In the case of Mohamed Osman Mohamud, the 19-year-old arrested Friday for allegedly trying to blow up an Oregon Christmas tree lighting ceremony, the FBI itself may have created that link.
According to the New York Times, the FBI placed Mohamud on a terror watch list, making it impossible for the young man to fly to Alaska to take a summer job. It was only after Mohamud was blocked from taking the job in June of this year that the FBI — which had been monitoring him since 2009 — made contact with the suspect.
The Times reports:
The FBI’s surveillance started in August 2009 after agents intercepted his e-mails with a man he had met in Oregon who had returned to the Middle East, according to a law enforcement official who described the man as a recruiter for terrorism. According to the affidavit, the man had moved to Yemen and then northwest Pakistan, a center of terrorism activity.# p #5_17 # ad skipped = true #
Mr. Mohamud was then placed on a watch list and stopped at the Portland airport in June 2010 when he tried to fly to Alaska for a summer job.# p #6_17 # ad skipped = true #
Later in June, aware of Mr. Mohamud’s frustrated attempts to receive training as a jihadist overseas, an undercover agent first made contact with him, posing as an associate of the man in Pakistan. On the morning of July 30, the F.B.I. first met with Mr. Mohamud in person to initiate the sting operation.# p #7_17 # ad skipped = true #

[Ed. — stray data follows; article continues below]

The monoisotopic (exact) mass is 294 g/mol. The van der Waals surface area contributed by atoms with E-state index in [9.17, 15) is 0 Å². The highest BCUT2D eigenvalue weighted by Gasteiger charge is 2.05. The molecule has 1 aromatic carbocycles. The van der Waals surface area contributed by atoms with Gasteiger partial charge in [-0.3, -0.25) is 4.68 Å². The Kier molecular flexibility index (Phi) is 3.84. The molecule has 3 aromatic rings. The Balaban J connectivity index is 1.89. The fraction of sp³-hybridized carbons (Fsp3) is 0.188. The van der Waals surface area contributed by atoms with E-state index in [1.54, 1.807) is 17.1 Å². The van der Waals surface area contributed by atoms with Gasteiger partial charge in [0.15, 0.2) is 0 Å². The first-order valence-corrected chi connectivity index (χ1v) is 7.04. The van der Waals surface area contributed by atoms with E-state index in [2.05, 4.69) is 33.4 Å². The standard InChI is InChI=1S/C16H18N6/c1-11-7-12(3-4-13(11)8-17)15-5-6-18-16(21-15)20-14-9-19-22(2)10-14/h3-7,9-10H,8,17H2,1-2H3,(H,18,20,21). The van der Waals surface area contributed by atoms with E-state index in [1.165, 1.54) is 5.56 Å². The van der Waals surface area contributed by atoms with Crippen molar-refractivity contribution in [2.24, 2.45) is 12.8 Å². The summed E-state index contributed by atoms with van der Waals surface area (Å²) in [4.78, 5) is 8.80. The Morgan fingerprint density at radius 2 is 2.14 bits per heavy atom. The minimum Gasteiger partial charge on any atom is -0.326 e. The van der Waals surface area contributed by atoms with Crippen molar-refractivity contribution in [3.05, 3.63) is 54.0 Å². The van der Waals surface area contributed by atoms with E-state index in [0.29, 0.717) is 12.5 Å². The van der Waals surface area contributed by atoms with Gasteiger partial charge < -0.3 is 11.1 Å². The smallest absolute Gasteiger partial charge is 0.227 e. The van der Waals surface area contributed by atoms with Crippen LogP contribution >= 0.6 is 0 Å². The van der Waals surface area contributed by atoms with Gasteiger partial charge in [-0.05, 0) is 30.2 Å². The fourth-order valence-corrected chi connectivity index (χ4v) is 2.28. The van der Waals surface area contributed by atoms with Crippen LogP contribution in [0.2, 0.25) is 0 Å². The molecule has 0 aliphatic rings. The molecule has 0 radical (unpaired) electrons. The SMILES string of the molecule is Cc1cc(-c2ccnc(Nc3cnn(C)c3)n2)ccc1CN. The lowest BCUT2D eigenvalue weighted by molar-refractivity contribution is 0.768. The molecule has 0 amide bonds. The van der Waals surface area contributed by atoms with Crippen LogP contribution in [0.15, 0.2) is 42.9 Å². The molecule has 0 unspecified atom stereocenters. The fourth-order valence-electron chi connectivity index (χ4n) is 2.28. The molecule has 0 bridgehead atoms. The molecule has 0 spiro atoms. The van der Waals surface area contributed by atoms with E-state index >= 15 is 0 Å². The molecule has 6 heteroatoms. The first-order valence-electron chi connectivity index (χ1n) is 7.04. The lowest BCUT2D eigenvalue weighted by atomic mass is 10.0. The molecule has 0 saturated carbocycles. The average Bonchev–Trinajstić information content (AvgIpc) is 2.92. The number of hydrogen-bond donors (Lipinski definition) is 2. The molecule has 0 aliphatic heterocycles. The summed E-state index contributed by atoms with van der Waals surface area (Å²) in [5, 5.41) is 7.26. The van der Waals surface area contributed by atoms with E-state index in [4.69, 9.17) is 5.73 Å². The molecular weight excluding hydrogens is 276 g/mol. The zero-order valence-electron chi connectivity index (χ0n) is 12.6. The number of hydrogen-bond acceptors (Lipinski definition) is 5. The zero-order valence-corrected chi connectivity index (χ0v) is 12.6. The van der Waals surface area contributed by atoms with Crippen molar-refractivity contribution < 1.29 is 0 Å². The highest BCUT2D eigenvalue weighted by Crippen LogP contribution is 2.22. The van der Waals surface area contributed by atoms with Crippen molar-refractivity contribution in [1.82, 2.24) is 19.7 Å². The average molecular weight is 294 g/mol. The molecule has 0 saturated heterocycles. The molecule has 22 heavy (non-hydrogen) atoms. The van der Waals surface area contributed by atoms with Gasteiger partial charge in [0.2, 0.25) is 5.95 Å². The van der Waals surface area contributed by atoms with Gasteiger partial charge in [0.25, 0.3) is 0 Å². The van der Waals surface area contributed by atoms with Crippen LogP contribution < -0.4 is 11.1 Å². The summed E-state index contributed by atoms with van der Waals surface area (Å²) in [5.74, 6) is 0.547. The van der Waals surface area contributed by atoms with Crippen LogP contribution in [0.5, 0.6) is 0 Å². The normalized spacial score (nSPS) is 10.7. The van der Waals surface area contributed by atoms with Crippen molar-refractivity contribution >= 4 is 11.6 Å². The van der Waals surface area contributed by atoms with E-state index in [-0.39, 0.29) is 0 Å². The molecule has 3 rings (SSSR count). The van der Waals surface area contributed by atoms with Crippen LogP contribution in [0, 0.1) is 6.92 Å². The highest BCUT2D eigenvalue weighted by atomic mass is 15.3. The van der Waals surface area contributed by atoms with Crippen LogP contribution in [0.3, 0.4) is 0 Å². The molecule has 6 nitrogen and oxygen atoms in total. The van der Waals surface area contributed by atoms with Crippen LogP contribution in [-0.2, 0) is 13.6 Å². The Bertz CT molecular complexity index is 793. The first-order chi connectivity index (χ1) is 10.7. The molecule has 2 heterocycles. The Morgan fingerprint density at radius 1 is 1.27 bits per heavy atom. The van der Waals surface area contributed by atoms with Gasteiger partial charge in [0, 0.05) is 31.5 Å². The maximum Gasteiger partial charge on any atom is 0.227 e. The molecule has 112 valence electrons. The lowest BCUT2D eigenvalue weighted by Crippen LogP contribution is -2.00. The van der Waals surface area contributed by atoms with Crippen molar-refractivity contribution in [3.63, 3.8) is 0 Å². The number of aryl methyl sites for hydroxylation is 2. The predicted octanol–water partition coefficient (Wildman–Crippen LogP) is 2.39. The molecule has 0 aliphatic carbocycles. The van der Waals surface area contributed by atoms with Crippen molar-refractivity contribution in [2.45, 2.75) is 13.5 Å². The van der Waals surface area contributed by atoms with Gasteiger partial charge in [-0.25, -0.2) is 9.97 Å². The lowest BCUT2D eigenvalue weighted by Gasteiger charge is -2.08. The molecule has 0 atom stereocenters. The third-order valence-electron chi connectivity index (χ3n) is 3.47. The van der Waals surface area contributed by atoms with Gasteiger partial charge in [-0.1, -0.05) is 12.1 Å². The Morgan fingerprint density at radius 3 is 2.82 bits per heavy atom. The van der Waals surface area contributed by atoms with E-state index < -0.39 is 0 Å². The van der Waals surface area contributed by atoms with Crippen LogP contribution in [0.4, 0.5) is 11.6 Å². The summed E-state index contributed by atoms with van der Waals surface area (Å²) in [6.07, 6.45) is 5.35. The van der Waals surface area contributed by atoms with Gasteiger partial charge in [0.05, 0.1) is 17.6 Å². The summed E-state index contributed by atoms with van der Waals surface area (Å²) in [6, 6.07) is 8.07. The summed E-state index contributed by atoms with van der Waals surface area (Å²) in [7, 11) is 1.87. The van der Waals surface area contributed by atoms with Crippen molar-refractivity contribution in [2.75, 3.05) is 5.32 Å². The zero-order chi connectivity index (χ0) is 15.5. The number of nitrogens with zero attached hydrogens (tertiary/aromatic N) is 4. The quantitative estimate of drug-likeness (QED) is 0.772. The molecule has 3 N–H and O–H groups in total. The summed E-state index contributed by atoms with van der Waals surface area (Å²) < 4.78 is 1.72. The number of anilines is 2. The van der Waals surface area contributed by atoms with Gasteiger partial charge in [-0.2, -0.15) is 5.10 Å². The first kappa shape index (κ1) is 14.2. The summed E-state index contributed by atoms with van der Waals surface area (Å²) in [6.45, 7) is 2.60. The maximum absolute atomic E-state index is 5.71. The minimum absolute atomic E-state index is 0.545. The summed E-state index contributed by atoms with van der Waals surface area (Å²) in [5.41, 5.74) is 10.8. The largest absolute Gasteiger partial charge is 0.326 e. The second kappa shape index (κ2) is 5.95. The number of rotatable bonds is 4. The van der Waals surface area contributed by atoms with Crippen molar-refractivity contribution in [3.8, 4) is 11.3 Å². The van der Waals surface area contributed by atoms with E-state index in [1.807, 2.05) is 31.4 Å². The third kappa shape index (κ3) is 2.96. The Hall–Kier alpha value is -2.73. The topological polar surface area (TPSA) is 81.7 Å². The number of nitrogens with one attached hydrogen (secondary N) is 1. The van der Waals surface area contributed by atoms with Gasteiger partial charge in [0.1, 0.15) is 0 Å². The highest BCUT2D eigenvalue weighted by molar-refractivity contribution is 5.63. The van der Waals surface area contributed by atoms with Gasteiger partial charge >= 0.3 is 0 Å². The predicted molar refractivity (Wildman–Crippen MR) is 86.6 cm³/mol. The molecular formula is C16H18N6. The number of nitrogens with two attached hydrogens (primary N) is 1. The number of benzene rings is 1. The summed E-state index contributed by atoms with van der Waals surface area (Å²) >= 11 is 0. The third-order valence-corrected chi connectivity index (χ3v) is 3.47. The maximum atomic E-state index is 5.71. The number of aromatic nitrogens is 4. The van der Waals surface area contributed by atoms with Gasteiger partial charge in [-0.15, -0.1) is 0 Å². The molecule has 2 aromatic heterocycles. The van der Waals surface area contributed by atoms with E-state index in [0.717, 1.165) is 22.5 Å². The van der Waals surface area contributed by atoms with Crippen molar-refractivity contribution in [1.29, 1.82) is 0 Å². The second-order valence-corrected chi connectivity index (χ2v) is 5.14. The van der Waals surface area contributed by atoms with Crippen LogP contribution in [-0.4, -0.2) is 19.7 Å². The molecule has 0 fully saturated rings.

The revelation adds fuel to the fire of critics who argue the FBI’s sting operation manufactured — rather than stopped — a domestic terrorist.
“So, after blocking his domestic travel to accept work in Alaska, the FBI began their aggressive contacts with this ‘terrorist’ who’d seen his employment prospects dashed. Certainly, a newly unemployable youngster would be more amenable to their entreaties, right?” writes Teddy Partridge at FireDogLake, who first flagged the Times report.
Salon.com’s Glenn Greenwald writes:
It may very well be that the FBI successfully and within legal limits arrested a dangerous criminal intent on carrying out a serious Terrorist plot that would have killed many innocent people, in which case they deserve praise. Court-approved surveillance and use of undercover agents to infiltrate terrorist plots are legitimate tactics when used in accordance with the law.# p #11_17 # ad skipped = true #
But it may also just as easily be the case that the FBI — as they’ve done many times in the past — found some very young, impressionable, disaffected, hapless, aimless, inept loner; created a plot it then persuaded/manipulated/entrapped him to join, essentially turning him into a Terrorist; and then patted itself on the back once it arrested him for having thwarted a “Terrorist plot” which, from start to finish, was entirely the FBI’s own concoction.# p #12_17 # ad skipped = true #
Federal agents noticed Mohamud in December 2009, after he allegedly communicated with someone in northwest Pakistan, “an area known to harbor terrorists,” according to the FBI affidavit.
Agents claimed that Mohamud revealed himself to be the author of a bizarre 2009 article for the English-language “Jihad Recollections” magazine. The story made headlines for its comical images of masked fighters helping each other exercise.
In the months following, agents ostensibly worked him up to the point where he was willing to flip the switch on a car bomb. Agents even took Mohamud to a secluded location to blow up a bomb they placed in a backpack, allegedly as a test run.
Mohamud was arrested by FBI agents and Portland police around 5:40 pm Friday, after he attempted to remotely detonate what he believed to be an explosives-laden van.
— With earlier reporting by Stephen C. Webster